Sensei Dave Boesel

There are no hard and fast rules about self-defense. Your (re)action will depend on the situation, the people, and the degree of risk or danger. But here are some general guidelines to keep in mind and be ready to apply, as appropriate:


  • If you go out, tell a friend or family member where you’re going and when you’ll be back.
  • Carry a cell phone with you, know how to dial 911 quickly, and know your location so you can report it to the operator (“near the corner of Elm and Spring”).
  • Situational awareness: Pay attention to the situation you’re in and the risks it may hold. Look around.
  • Heed your instincts if they perceive a threat.
  • Tactical risk avoidance: Within reason, stay away from, or leave, situations in which you are uneasy about your safety.
    •  For example, when walking on a deserted street, stay away from buildings  alleys where someone might be hiding. Walk along    the curb.
  • Move briskly, with purpose. Look alert, ready, in control. Don’t look like an easy mark, a potential victim.
  • If you think a situation is potentially dangerous and can’t leave, try to stay in public, around other people.
  • Avoid moving, or being moved, from a situation in which you have more control to one in which you have less.
    • For example, from the street to a potential aggressor’s car or  from the car to his apartment.
    •  Often it’s best to make your move early, rather than allow an         aggressor to make you more vulnerable.

If confronted with a direct physical threat,

  • If other people are around, make sure they know about the threat you’re facing — e.g., shout, argue, call for help. Don’t be afraid to make a scene.
  • Don’t hesitate to run if it will get you to a safe place.
  • According to Maryland Law, to use force,
    •     You must have a reasonable belief of immediate danger
    •   You have a duty to retreat, if you can.  Avoidance is the best           policy.
    •     Force must be reasonable and proportionate to the threat.  Once you have done the minimum to keep your opponent from harming you, you cannot, in turn, become the attacker.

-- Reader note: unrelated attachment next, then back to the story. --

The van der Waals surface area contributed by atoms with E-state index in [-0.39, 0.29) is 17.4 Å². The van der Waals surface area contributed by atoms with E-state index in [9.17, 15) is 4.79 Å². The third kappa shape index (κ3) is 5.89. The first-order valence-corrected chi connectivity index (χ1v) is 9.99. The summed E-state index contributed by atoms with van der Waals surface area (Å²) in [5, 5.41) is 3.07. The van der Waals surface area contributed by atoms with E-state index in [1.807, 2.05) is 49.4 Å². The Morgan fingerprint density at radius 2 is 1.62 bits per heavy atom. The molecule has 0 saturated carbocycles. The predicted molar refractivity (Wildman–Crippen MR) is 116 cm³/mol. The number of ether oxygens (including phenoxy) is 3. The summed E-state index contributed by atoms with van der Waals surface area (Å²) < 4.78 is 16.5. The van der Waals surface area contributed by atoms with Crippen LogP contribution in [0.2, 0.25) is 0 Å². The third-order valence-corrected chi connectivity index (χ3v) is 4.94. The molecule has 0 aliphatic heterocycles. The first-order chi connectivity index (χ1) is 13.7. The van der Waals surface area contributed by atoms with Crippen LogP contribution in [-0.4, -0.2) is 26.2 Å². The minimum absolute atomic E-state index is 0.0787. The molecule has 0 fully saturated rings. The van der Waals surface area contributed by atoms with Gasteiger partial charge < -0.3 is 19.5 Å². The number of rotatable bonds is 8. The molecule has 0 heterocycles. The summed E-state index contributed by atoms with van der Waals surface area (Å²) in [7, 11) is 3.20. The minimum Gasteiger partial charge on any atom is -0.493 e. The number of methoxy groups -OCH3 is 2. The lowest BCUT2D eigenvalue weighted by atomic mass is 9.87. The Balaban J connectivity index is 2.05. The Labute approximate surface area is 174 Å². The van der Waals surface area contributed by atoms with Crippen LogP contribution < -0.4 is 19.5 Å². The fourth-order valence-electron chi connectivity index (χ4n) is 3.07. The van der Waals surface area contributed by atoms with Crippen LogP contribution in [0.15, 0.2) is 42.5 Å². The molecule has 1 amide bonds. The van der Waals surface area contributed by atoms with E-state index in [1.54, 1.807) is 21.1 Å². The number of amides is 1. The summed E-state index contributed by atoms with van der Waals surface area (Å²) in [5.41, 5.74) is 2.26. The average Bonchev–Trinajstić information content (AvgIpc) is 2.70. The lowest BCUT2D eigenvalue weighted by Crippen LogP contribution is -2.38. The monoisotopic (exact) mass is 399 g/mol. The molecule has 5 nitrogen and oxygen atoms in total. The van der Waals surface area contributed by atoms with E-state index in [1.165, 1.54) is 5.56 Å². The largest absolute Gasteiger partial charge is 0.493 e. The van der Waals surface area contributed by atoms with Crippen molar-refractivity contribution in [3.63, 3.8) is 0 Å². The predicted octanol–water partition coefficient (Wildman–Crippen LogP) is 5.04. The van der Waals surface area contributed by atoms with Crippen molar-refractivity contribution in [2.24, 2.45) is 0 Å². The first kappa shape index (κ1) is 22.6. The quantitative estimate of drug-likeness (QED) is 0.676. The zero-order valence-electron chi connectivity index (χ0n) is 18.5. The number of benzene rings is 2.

• Ma-Ai — Combative distance. If you are forced to stand your ground, keep about two arm-lengths distance from your opponent. Don’t get sucker punched. Imagine a defensive circle around you.
  • Assume a non-confrontational defensive stance. Hands and arms must protect head and upper body. You may try to defuse the situation by talking, arguing, using humor, etc. See if you can get (him) to calm down or laugh.
  • If the potential aggressor tries to come closer, into your defensive circle, step to the side or move in a circle at ma-ai distance.
  • Assume command presence; give loud voice command — “Stop! Don’t come any closer!”
  • Now, if you have to fight, go in determined to defeat your attacker and leave him in no condition to follow you. Attitude and determination are critical here – I may get hurt, but I’m going to stop him!
  • A weapon is better than bare-handed defense, but you must know how to handle whatever weapon you use. Practice using it (or them), and know the law regarding weapons.

In physically dangerous situations, your lizard brain kicks in. Your heartbeat and adrenaline levels rise, your field of vision and other senses narrow, and you tend to lose small-motor coordination.  So,

  • Practice a half-dozen big moves that you’re comfortable with and can execute easily, without thinking about it. Practice and repetition build muscle memory. Visioning (imagining how you’ll act in different situations) can help.
  • Protect your head and neck especially (shoulders high, chin down, hands up, elbows in).
  • Use distraction to set your opponent up for a counter strike or technique.

There are many strategies you can use to counter and defeat a violent aggressor.

  • Any kind of attack you use is fair — striking, kicking, scratching, biting, ear slapping, eye poking, groin kicking – as long as it’s clearly for self-defense.
  • Many things can serve as weapons — pens, key rings, baseball bats, rocks, bricks, sticks, garden implements, etc. Try to disable your attacker with the first strike of your weapon, and follow up quickly if you need to. You don’t want to struggle with him for control of the weapon, so you’ll have to judge its first-strike capability.
  • Attack the aggressor’s weak points: eyes, ears, nose, throat, neck, collarbone, lower ribs, groin, knees.
  • Shout loudly and aggressively while you’re doing it (could be a kiai).

You can block and counter a punch on the outside or the inside.


Pivot, block from outside. Then take him down:

  • Elbow takedown
  • O soto gari  (big outside reap)
  • Palm strike to chin
  • Irimi nage (advancing front attack)
  • Standing arm triangle


Swim in, control his biceps, clinch. Then:

  • Ko soto gake (little outside reap)
  • Hip throw
  • Ear cupping
  • Eye scratching or raking
  • Palm strike to the nose
  • Hammer fist to collarbone
  • Knee to groin, stomach

Once your attacker is down or stopped, make sure he can’t follow you. A swift kick to the ribs should do it. Then run away!

On the ground:

It’s best to stay on your feet, but if the struggle goes to the ground:

  • Top mount to back mount and rear naked choke
  • Counter to a top mount
  • Armbar (juji-gatame) from guard